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    September 20

  • 03:54 AM

We’ve got your back, says Co-op

RACHELLE AGARD, rachelleagard@nationnews.com

Added 30 June 2018

dalton-medford-novaline-brewster

From left: Corinne Clarke general manager of the credit union, Dalton Medford outgoing president and Novaline Brewster assistant scretary of the Board of Directors at the AGM yesterday. (Picture by Lennox Devonish.)

Outgoing president of the Barbados Workers’ Union Co-operative Credit Union, Dalton Medford, is charging that “what commercial banks are doing to poor people is almost criminal”.

He was speaking to the media yesterday after the Co-op’s annual general meeting at the Lloyd Erskine Sandiford Centre, Two Mile Hill, St Michael.

“When you look around Barbados, and see what is happening with the commercial banks in terms of how they treat with poor people – paying almost next to nothing on deposits, while at the same time charging them fees for almost everything, I think it is almost – to use what the present Prime Minister has said about another thing – criminal for them to be doing that to us,” he charged.

Medford, president for the last five years, said the 23 000-strong Co-op’s asset base currently stood at $138 million, a “great improvement”, and deposits were doing well. He described the rates as attractive and encouraged people to bring their loan business to the credit union.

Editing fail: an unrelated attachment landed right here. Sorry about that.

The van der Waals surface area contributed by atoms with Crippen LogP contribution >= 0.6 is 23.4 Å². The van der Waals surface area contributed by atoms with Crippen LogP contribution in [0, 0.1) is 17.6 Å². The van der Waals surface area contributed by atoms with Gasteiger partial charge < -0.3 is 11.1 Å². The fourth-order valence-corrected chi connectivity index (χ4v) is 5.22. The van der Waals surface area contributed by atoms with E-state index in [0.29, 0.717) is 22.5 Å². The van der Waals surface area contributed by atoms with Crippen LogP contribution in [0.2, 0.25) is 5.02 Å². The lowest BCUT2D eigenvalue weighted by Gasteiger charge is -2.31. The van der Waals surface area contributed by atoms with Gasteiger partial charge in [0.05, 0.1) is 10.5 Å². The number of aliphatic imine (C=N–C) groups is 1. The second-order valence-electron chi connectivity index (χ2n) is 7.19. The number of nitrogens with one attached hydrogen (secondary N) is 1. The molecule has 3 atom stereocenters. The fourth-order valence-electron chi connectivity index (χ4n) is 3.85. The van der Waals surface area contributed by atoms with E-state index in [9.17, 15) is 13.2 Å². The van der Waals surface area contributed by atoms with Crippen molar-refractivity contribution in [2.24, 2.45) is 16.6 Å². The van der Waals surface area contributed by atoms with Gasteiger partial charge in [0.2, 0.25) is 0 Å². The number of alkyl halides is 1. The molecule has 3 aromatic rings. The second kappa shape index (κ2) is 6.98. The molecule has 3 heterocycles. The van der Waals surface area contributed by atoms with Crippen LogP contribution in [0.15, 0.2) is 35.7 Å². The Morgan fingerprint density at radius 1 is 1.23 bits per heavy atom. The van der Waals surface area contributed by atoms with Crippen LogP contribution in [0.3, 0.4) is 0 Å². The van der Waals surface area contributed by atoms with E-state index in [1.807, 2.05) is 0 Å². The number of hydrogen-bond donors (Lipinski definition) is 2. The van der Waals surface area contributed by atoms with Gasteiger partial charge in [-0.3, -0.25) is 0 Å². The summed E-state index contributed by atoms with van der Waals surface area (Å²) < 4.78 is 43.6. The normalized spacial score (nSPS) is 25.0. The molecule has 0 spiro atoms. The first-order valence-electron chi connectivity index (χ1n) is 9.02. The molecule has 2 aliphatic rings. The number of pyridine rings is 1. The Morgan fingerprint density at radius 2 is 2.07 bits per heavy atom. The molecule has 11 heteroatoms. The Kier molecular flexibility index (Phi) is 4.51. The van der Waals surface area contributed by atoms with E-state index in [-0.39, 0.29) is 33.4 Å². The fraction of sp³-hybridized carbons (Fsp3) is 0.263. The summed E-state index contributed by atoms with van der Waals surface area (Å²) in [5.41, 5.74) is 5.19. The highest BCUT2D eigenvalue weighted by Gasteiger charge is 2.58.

“Our average savings rate is 2.20 per cent, and we have term deposits as high as 4.5 per cent, which is about the best in the market. When you look around Barbados and see the amount of profits that commercial banks register, somebody has to tell them what they are doing to poor people is not good enough. So, at this stage, I want Barbadians to understand that the credit union movement is where they belong,” he said.

Commercial bank rates on savings are as low as 0.01 per cent.

The president also said it would cost just over $6 million to refurbish the headquarters on Fairchild Street, The City, a measure that could see the wealth of the members increased.

“We hope the headquarters would represent to our members what working-class people can achieve once they work together,” he said.

“The other big dream we have is to ensure that the headquarters is members-owned. We want to be able to do a perspective on it where . . . . we will set up a management company, which would be the credit union, and own 40 per cent, while the other 60 per cent would be sold to the members,” he said. (RA) 

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